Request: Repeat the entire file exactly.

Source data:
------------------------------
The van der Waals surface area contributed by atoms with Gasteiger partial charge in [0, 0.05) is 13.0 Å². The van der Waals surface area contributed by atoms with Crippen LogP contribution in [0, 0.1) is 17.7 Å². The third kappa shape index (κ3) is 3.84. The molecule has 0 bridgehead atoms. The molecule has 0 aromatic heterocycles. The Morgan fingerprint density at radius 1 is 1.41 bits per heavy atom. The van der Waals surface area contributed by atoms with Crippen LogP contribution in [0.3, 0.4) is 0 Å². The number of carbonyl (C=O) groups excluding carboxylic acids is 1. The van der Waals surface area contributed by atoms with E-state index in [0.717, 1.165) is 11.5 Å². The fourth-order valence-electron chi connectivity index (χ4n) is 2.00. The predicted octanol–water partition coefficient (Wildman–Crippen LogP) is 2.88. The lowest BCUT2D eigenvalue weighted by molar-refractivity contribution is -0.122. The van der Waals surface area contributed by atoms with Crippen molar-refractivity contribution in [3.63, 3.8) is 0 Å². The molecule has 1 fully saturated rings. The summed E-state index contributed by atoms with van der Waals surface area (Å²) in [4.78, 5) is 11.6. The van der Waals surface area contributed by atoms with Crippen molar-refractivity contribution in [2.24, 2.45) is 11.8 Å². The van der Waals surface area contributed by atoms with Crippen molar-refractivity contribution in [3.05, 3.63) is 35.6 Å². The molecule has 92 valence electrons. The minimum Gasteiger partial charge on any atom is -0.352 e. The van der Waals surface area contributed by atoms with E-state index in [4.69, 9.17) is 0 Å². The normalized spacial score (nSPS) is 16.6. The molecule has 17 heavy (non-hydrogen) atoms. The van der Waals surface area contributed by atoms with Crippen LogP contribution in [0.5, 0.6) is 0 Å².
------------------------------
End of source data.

The van der Waals surface area contributed by atoms with Gasteiger partial charge in [0, 0.05) is 13.0 Å². The van der Waals surface area contributed by atoms with Crippen LogP contribution in [0, 0.1) is 17.7 Å². The third kappa shape index (κ3) is 3.84. The molecule has 0 bridgehead atoms. The molecule has 0 aromatic heterocycles. The Morgan fingerprint density at radius 1 is 1.41 bits per heavy atom. The van der Waals surface area contributed by atoms with Crippen LogP contribution in [0.3, 0.4) is 0 Å². The number of carbonyl (C=O) groups excluding carboxylic acids is 1. The van der Waals surface area contributed by atoms with E-state index in [0.717, 1.165) is 11.5 Å². The fourth-order valence-electron chi connectivity index (χ4n) is 2.00. The predicted octanol–water partition coefficient (Wildman–Crippen LogP) is 2.88. The lowest BCUT2D eigenvalue weighted by molar-refractivity contribution is -0.122. The van der Waals surface area contributed by atoms with Crippen molar-refractivity contribution in [3.63, 3.8) is 0 Å². The molecule has 1 fully saturated rings. The summed E-state index contributed by atoms with van der Waals surface area (Å²) in [4.78, 5) is 11.6. The van der Waals surface area contributed by atoms with Crippen molar-refractivity contribution in [2.24, 2.45) is 11.8 Å². The van der Waals surface area contributed by atoms with Crippen molar-refractivity contribution in [3.05, 3.63) is 35.6 Å². The molecule has 92 valence electrons. The minimum Gasteiger partial charge on any atom is -0.352 e. The van der Waals surface area contributed by atoms with E-state index in [4.69, 9.17) is 0 Å². The normalized spacial score (nSPS) is 16.6. The molecule has 17 heavy (non-hydrogen) atoms. The van der Waals surface area contributed by atoms with Crippen LogP contribution in [0.5, 0.6) is 0 Å².